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Aid organizations say Zimbabwe order puts AIDS patients at risk
GENEVA -- Aid agencies in Zimbabwe said Friday the government order for humanitarian groups to suspend work would cut off care and medicine to those living with AIDS.
Aid groups and Western officials also said many in the impoverished African country will starve without food aid, amid allegations that President Robert Mugabe's regime is using food to cement his rule.
On Thursday, Mugabe's government ordered aid groups to suspend field work indefinitely, saying they had violated the terms of their agreement. It has accused at least one group of campaigning for the opposition in the June 27 presidential runoff between Mugabe and Morgan Tsvangirai.
Zimbabwe's National Association of Non-Governmental Organizations, after an emergency meeting Friday in the capital of Harare, challenged the government to name charitable, aid and civic groups it alleged were in breach of regulations and specify the accusations against them.
"One cruel direct impact of the ban will be that people living with HIV/AIDS will increasingly die since many NGOs provide assistance in the form of home-based care and anti-retroviral medication," the group said in a statement.
More than 1.3 million people are living with AIDS, according to Zimbabwe's report to UNAIDS for the years 2006-2007. More than 15 percent of adults in the country of 12 million are believed to be HIV-positive, the report said.
Starvation is also a concern in what was once a regional breadbasket but now suffers from the world's highest inflation rate that puts the price of staples out of reach. The halting of private aid group operations leaves poor Zimbabweans dependent on the government and Mugabe's party.
The U.S. ambassador to Zimbabwe, James McGee, said Friday the Mugabe regime is distributing food mostly to its supporters and that opposition loyalists are offered food only if they hand in identification that would allow them to vote in the runoff.
If the situation continues, "massive, massive starvation" will result, McGee told reporters in Washington by video conference from Harare.
State Department spokesman Sean McCormack called the order "a vicious attempt to use food as a political weapon."
"It's just another despicable act in a litany of despicable acts committed by this government against its own people," he said in Washington.
Zimbabwe's U.N. ambassador, Boniface Chidyauskiku, denied those charges.
"There is no use of food as a political weapon. It is the other way around. It is the relief agencies, followed by the U.S. government, that have been using food as a political weapon," Chidyauskiku said. "This is why we have suspended the activity."
The suspension order hampers aid delivery to more than 4 million people and puts at least 2 million at greater risk of starvation, homelessness and disease, according to the U.N. Office for the Coordination of Humanitarian Affairs.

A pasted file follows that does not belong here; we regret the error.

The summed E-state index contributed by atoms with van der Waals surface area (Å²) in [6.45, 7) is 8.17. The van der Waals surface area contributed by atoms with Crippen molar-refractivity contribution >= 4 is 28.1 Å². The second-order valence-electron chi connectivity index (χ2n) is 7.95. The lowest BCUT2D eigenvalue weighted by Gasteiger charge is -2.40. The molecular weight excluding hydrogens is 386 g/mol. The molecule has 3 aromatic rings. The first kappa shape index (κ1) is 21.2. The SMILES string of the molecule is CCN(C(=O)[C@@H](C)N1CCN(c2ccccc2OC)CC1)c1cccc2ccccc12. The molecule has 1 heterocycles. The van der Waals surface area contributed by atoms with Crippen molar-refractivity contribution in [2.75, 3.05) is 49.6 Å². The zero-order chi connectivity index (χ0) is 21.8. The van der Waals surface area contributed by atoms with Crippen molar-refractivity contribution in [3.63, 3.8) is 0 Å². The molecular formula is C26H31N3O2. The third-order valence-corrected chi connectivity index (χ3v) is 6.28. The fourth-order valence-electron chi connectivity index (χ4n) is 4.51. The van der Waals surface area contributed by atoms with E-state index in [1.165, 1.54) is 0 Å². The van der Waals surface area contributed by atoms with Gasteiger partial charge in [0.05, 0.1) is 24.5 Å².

John Holmes, who heads the office, called the decision "deplorable."
He said the U.N. would "do our best to make up for this" shortfall, though much of the world body's aid to Zimbabwe is funneled through private groups.
Life expectancy is only 35.5 years in Zimbabwe, and more than half the population lives on less than $1 a day, according to the U.N.
The government order will halt food distribution from the World Food Program for 314,000 "of the most vulnerable people" in June, said Peter Smerdon, the organization's spokesman in Nairobi, Kenya.
Britain's foreign aid chief called the decision to restrict humanitarian agencies' work "indefensible."
"For Robert Mugabe to use the threat of hunger as a political weapon shows a callous contempt for human life," said Douglas Alexander in London. He added that it was "offensive and absurd" for the government to suggest international NGOs were interfering in politics.
Zimbabwe's social welfare minister, Nicholas Goche, said when ordering the aid groups to suspend operations that they were violating the terms of their agreement with the government, according to a brief statement seen Thursday by the AP.
CARE International said earlier this week that it was ordered to stop its aid operations pending an investigation of allegations it was campaigning for the opposition. CARE denies doing that.
CARE International's Africa communications director, Kenneth Walker, said the government order will affect the people "very badly."
"Nobody is going to starve to death tomorrow," he said. "But obviously the longer the suspension remains, the more dire the circumstances become."
The suspension of CARE's activities alone immediately affects half a million Zimbabweans, the U.N. said.
The U.N.'s Children Fund said the decision meant more than 185,000 children would not receive food aid, education and health care. With one child in four an orphan and families struggling with skyrocketing inflation, children already have been paying a heavy toll.
Human Rights Watch said the halt of aid groups' work was not surprising.
"This is part of a campaign. There has been extreme campaign of violence, and torture" against opposition supporters, said Carolyn Norris, deputy director of the Africa division with Human Rights Watch. "This is to intimidate and spread fear before the elections."
Associated Press writers Jill Lawless and Gregory Katz in London, Desmond Butler in Washington, Donna Bryson in Johannesburg and John Heilprin at the United Nations contributed to this report.